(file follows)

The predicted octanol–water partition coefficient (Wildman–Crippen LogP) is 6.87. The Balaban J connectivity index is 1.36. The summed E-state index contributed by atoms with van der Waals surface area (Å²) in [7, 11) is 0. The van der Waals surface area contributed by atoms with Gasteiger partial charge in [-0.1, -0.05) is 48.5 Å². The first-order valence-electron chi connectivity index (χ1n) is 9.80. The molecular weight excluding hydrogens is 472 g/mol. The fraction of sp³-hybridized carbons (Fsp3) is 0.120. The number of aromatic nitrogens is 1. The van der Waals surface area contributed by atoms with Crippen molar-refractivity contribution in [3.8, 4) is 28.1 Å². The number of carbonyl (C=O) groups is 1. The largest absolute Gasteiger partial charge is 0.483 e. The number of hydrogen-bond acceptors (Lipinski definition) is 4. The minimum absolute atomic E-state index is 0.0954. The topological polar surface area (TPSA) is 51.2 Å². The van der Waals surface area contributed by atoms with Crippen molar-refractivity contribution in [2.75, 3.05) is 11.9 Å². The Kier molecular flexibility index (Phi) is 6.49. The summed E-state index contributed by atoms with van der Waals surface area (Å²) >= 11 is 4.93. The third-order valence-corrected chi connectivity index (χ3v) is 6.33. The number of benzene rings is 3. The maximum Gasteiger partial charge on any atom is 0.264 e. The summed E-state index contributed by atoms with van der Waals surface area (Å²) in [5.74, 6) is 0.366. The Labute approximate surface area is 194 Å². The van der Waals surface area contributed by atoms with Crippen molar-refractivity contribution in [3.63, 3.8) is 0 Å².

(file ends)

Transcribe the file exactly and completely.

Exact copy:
The predicted octanol–water partition coefficient (Wildman–Crippen LogP) is 6.87. The Balaban J connectivity index is 1.36. The summed E-state index contributed by atoms with van der Waals surface area (Å²) in [7, 11) is 0. The van der Waals surface area contributed by atoms with Gasteiger partial charge in [-0.1, -0.05) is 48.5 Å². The first-order valence-electron chi connectivity index (χ1n) is 9.80. The molecular weight excluding hydrogens is 472 g/mol. The fraction of sp³-hybridized carbons (Fsp3) is 0.120. The number of aromatic nitrogens is 1. The van der Waals surface area contributed by atoms with Crippen molar-refractivity contribution in [3.8, 4) is 28.1 Å². The number of carbonyl (C=O) groups is 1. The largest absolute Gasteiger partial charge is 0.483 e. The number of hydrogen-bond acceptors (Lipinski definition) is 4. The minimum absolute atomic E-state index is 0.0954. The topological polar surface area (TPSA) is 51.2 Å². The van der Waals surface area contributed by atoms with Crippen molar-refractivity contribution in [2.75, 3.05) is 11.9 Å². The Kier molecular flexibility index (Phi) is 6.49. The summed E-state index contributed by atoms with van der Waals surface area (Å²) >= 11 is 4.93. The third-order valence-corrected chi connectivity index (χ3v) is 6.33. The number of benzene rings is 3. The maximum Gasteiger partial charge on any atom is 0.264 e. The summed E-state index contributed by atoms with van der Waals surface area (Å²) in [5.74, 6) is 0.366. The Labute approximate surface area is 194 Å². The van der Waals surface area contributed by atoms with Crippen molar-refractivity contribution in [3.63, 3.8) is 0 Å².